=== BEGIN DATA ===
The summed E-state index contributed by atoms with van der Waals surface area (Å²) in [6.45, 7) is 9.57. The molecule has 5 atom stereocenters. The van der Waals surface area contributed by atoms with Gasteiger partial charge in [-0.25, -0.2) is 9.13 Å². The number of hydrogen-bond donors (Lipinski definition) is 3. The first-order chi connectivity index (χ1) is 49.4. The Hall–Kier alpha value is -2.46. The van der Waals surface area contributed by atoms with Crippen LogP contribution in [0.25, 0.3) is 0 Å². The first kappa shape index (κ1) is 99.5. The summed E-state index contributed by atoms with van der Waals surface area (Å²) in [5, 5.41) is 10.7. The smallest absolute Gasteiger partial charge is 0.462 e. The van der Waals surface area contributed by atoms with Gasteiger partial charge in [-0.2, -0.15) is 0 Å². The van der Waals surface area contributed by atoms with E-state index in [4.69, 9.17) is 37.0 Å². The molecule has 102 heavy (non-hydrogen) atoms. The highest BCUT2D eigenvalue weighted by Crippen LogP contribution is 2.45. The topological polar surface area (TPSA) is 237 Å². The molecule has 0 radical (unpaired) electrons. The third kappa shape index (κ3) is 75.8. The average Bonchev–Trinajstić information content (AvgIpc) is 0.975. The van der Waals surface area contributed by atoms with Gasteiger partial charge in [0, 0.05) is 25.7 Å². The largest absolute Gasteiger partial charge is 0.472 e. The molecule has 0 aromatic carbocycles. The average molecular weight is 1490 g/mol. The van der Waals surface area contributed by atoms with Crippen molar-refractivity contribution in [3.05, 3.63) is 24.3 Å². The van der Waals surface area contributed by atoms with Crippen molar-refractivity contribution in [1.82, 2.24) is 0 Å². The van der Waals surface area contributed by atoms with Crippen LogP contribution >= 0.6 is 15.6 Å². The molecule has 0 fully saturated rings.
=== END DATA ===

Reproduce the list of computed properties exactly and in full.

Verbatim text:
The summed E-state index contributed by atoms with van der Waals surface area (Å²) in [6.45, 7) is 9.57. The molecule has 5 atom stereocenters. The van der Waals surface area contributed by atoms with Gasteiger partial charge in [-0.25, -0.2) is 9.13 Å². The number of hydrogen-bond donors (Lipinski definition) is 3. The first-order chi connectivity index (χ1) is 49.4. The Hall–Kier alpha value is -2.46. The van der Waals surface area contributed by atoms with Crippen LogP contribution in [0.25, 0.3) is 0 Å². The first kappa shape index (κ1) is 99.5. The summed E-state index contributed by atoms with van der Waals surface area (Å²) in [5, 5.41) is 10.7. The smallest absolute Gasteiger partial charge is 0.462 e. The van der Waals surface area contributed by atoms with Gasteiger partial charge in [-0.2, -0.15) is 0 Å². The van der Waals surface area contributed by atoms with E-state index in [4.69, 9.17) is 37.0 Å². The molecule has 102 heavy (non-hydrogen) atoms. The highest BCUT2D eigenvalue weighted by Crippen LogP contribution is 2.45. The topological polar surface area (TPSA) is 237 Å². The molecule has 0 radical (unpaired) electrons. The third kappa shape index (κ3) is 75.8. The average Bonchev–Trinajstić information content (AvgIpc) is 0.975. The van der Waals surface area contributed by atoms with Gasteiger partial charge in [0, 0.05) is 25.7 Å². The largest absolute Gasteiger partial charge is 0.472 e. The molecule has 0 aromatic carbocycles. The average molecular weight is 1490 g/mol. The van der Waals surface area contributed by atoms with Crippen molar-refractivity contribution in [3.05, 3.63) is 24.3 Å². The van der Waals surface area contributed by atoms with Crippen molar-refractivity contribution in [1.82, 2.24) is 0 Å². The van der Waals surface area contributed by atoms with Crippen LogP contribution >= 0.6 is 15.6 Å². The molecule has 0 fully saturated rings.